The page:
Maybe I Am Overly-Sensitive

Via Hot Air, this shit will make you sick:

Live Action’s undercover journalist went to a Bronx abortion clinic to discuss the potential outcomes of a 23-week abortion — that’s nearly 6 months along — and got the kind of advice that one would expect from Kermit Gosnell himself:

What happens, the young woman asks, if the baby is moving and breathing when it comes out? No worries, says the abortion-clinic saleswoman — the toxic solution will make it “automatically stop.” If the baby spontaneously delivers, she advises the mother to “Flush it!” Or, failing that, stick the baby in a plastic bag and bring him or her to the clinic for the toxic solution. Don’t go to the hospital, she warns, because the hospital might actually try to save the baby.

Maybe I am overly sensitive about this topic. This June 27th will be twenty-three years since the day my youngest child was born prematurely. I still vividly remember watching that tiny little girl struggle to breathe for four days before giving up the ghost. I cannot imagine someone intentionally killing a live baby:

In an exchange laden with euphemisms on both sides to conceal the gruesome nature of the discussion, the pregnant woman wondered aloud what would happen if “it” (her fetus) emerged from her intact and alive.

The employee assigned to take note of medical history reassured the woman, “We never had that for ages” (a seeming admission that a baby did survive abortion at the clinic at least once) but that should “it” “survive this,” “They would still have to put it in like a jar, a container, with solution, and send it to the lab. . . . We don’t just throw it out in the garbage.”

Oh, and this innocuous-sounding “solution” was, of course, a toxic substance suitable for killing an infant.

“Like, what if it was twitching?” asked the pregnant woman.

“The solution will make it stop,” said the clinic employee. “That’s the whole purpose of the solution . . . It will automatically stop. It won’t be able to breathe anymore.”

If this doesn’t make you sick then you need a heart transplant cuz your old one ain’t working no more.

About Myiq2xu - BA, JD, FJB

I was born and raised in a different country - America. I don't know what this place is.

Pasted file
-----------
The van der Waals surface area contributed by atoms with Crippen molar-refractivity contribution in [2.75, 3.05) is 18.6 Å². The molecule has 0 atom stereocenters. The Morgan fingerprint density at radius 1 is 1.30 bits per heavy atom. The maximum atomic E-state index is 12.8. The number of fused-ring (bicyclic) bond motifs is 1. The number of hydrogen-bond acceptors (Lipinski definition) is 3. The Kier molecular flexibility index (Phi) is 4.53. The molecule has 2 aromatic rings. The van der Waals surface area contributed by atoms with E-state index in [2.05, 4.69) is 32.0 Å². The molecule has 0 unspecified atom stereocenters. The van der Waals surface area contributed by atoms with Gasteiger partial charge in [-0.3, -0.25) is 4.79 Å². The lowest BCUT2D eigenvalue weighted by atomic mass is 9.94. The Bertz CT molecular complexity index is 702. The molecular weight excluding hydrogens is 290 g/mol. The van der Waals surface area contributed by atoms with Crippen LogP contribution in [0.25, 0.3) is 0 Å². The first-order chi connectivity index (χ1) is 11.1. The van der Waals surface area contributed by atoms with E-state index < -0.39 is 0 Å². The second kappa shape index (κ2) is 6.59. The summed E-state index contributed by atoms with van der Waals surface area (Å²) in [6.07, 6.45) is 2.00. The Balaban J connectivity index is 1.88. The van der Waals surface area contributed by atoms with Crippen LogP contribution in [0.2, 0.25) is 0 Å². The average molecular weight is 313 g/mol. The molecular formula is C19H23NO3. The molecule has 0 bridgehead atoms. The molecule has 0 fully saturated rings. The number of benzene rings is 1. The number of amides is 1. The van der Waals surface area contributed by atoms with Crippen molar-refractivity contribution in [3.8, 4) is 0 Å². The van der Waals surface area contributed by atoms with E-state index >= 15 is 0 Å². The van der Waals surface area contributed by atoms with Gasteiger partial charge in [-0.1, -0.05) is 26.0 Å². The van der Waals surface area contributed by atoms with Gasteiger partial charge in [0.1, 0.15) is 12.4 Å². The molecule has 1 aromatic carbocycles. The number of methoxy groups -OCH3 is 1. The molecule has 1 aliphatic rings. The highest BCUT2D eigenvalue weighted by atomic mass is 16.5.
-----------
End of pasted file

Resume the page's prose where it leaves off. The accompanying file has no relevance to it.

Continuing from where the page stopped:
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23 Responses to Maybe I Am Overly-Sensitive

  1. DeniseVB says:

    And Obama “God Blessed” this ?

    Safe. Legal. Rare. Riiiiiight?

    • elliesmom says:

      The only member of the triad still standing is “legal”. I feel abused and manipulated. I have always leaned “pro-life”, but I was persuaded by the argument that women wouldn’t abuse the right to have an abortion if granted. In some states we’re approaching 50% of all pregnancies in some demographics.

      • myiq2xu says:

        I am still pro-choice, at least for the first trimester. But I don’t think abortion is a good thing. I consider it the lesser of two evils.

        • elliesmom says:

          I don’t think having a baby is an “evil”, even if you don’t want it. I grew up in a family where 3 of my parents’ 5 kids were adopted so I view adoption as the preferable alternative to abortion once a woman is pregnant. My folks were delighted to have the opportunity to open their hearts and home to kids who needed them.

          Contraception has come a long way since Roe v. Wade, but I think the easy availability of abortion has made men and women irresponsible about using it. With Plan B available over the counter, further limiting abortion shouldn’t present an insurmountable obstacle for women. The number of abortions performed on rape victims is miniscule compared to number of total abortions. I do think women who are faced with serious health risks should have to the option to terminate a pregnancy.

        • elliesmom says:

          Then if having an abortion is “the lesser of two evils”, what’s the greater evil?

  2. HELENK says:

    I had three miscarriages as well as 4 live births. I still mourn for the babies I lost and am grateful for the children I have.
    how any woman can sit there and so coldly talk about killing a baby is beyond me. You have to be a special kind of sicko to work there

  3. Well, there’s definitely a pro-life agenda here, but it is also pretty telling how the targets use such specific language. “Pregnancy tissue.” WTF is that? I don’t think they ever once used the word “fetus.” I agree; pretty callous. And quite manipulative, too.